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"Understanding Literacy Development: A Global View" (review)

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  • Don Osborn
    FYI. An announcement of this title was previously posted on this list as message #333. From that and the review below, it is not clear how directly
    Message 1 of 2 , Dec 28, 2005
      FYI. An announcement of this title was previously posted on this list
      as message #333. From that and the review below, it is not clear how
      directly multilingual literacy is addressed. (Fwd from the Linguist
      list)... DZO

      Date: 03-Dec-2005
      From: Sue Hasselbring <suehassel@...>
      Subject: Understanding Literacy Development: A Global View

      EDITORS: McKeough, Anne; Phillips, Linda M.; Timmons, Vianne; Lupart,
      Judy Lee
      TITLE: Understanding Literacy Development
      SUBTITLE: A Global View
      PUBLISHER: Lawrence Erlbaum Associates
      YEAR: 2006
      Announced at http://linguistlist.org/issues/16/16-2737.html

      Sue A. Hasselbring, Department of Linguistics, University of South
      Africa, Pretoria.


      Understanding Literacy Development brings together ten articles
      focusing on how individuals, especially children, develop literacy
      skills both in and out of school. The authors approach literacy from a
      variety of perspectives, but all maintain a positive focus on tools
      that help learners become literate, rather than on criticizing other
      methods. The perspective is primarily educational, although the
      chapters by Lundberg, and Anderson and Li are approached from a solid
      linguistic base while Nicholson's touches on linguistic topics. The
      chapters by Hamilton, and Gosse and Phillips approach reading from a
      sociological perspective. According to the preface, the audience is
      university faculty and students, reading researchers, school
      administrators, teachers, school psychologists, government ministries,
      and academic societies.


      The first part of the book, consisting of four chapters, focuses on
      the literacy teaching in schools. Lundberg emphasizes that in order to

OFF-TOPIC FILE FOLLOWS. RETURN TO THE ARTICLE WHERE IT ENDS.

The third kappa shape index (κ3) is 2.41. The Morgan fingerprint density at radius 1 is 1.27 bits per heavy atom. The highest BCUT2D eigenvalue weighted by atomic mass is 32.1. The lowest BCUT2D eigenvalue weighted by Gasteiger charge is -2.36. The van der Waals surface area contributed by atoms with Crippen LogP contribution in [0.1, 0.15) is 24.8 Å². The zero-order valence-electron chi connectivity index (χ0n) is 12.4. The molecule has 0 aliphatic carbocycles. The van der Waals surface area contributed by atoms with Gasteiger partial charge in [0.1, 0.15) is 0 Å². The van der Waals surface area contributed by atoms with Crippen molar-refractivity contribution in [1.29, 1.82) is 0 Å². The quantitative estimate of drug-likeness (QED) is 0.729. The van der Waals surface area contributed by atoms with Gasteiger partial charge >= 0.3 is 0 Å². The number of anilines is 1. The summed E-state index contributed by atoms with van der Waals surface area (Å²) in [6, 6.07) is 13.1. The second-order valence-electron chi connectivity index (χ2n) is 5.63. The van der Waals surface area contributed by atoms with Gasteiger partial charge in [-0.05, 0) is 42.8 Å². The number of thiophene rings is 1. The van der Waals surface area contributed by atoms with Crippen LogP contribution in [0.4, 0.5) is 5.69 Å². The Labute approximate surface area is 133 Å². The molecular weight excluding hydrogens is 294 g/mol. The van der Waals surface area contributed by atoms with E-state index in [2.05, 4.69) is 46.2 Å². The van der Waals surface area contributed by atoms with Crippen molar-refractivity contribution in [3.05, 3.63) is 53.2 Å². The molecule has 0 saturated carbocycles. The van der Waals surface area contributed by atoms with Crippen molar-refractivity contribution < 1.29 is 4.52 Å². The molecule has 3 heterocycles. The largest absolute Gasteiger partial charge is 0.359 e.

learn to read, children need both the decoding (phonological) and
      comprehension tracks of instruction. He cites a wide range of relevant
      international research and provides clear summaries of significant
      findings. He shows the importance in the comprehension track both of
      building children's vocabulary and providing a safe, nurturing

      Nicholson begins by distinguishing between phonemics, phonetics and
      phonics before focusing on the teaching of phonemic awareness. Studies
      are cited which show the importance of phonemic awareness preceding
      literacy instruction, and which demonstrate that phonemic awareness
      can be taught. Practical examples are given and some references
      provided for phonemic awareness methods for teaching and testing.

      Pressley and Hilden focus on strategies used by skilled readers which
      enhance comprehension. They conclude that while a large number of
      strategies have been identified, students' literacy skills improve the
      most when a few strategies are taught with long-term reinforcement.
      Strategy instruction works best when accompanied by instruction in
      decoding, vocabulary and general knowledge of the world.

      Anderson and Li compare learning to read English with learning to read
      Chinese while focusing on two types of metalinguistic awareness:
      phonological and morphological. Similarities and differences between